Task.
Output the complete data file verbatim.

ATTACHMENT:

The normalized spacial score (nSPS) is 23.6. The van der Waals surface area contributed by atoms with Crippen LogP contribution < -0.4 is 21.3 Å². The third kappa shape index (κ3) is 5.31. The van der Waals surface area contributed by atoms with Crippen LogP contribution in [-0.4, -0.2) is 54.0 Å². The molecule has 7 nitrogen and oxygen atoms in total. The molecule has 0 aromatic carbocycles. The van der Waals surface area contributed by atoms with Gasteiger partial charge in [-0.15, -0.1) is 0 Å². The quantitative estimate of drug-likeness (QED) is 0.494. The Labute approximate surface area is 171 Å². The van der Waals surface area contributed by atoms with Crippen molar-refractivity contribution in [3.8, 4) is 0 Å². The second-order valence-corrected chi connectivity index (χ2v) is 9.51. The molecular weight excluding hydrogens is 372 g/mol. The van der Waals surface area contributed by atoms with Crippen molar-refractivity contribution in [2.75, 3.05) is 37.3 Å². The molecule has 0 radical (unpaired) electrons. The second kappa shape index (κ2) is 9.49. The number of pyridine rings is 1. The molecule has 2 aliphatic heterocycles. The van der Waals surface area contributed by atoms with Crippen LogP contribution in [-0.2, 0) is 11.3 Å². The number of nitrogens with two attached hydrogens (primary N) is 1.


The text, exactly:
The normalized spacial score (nSPS) is 23.6. The van der Waals surface area contributed by atoms with Crippen LogP contribution < -0.4 is 21.3 Å². The third kappa shape index (κ3) is 5.31. The van der Waals surface area contributed by atoms with Crippen LogP contribution in [-0.4, -0.2) is 54.0 Å². The molecule has 7 nitrogen and oxygen atoms in total. The molecule has 0 aromatic carbocycles. The van der Waals surface area contributed by atoms with Gasteiger partial charge in [-0.15, -0.1) is 0 Å². The quantitative estimate of drug-likeness (QED) is 0.494. The Labute approximate surface area is 171 Å². The van der Waals surface area contributed by atoms with Crippen molar-refractivity contribution in [3.8, 4) is 0 Å². The second-order valence-corrected chi connectivity index (χ2v) is 9.51. The molecular weight excluding hydrogens is 372 g/mol. The van der Waals surface area contributed by atoms with Crippen molar-refractivity contribution in [2.75, 3.05) is 37.3 Å². The molecule has 0 radical (unpaired) electrons. The second kappa shape index (κ2) is 9.49. The number of pyridine rings is 1. The molecule has 2 aliphatic heterocycles. The van der Waals surface area contributed by atoms with Crippen LogP contribution in [-0.2, 0) is 11.3 Å². The number of nitrogens with two attached hydrogens (primary N) is 1.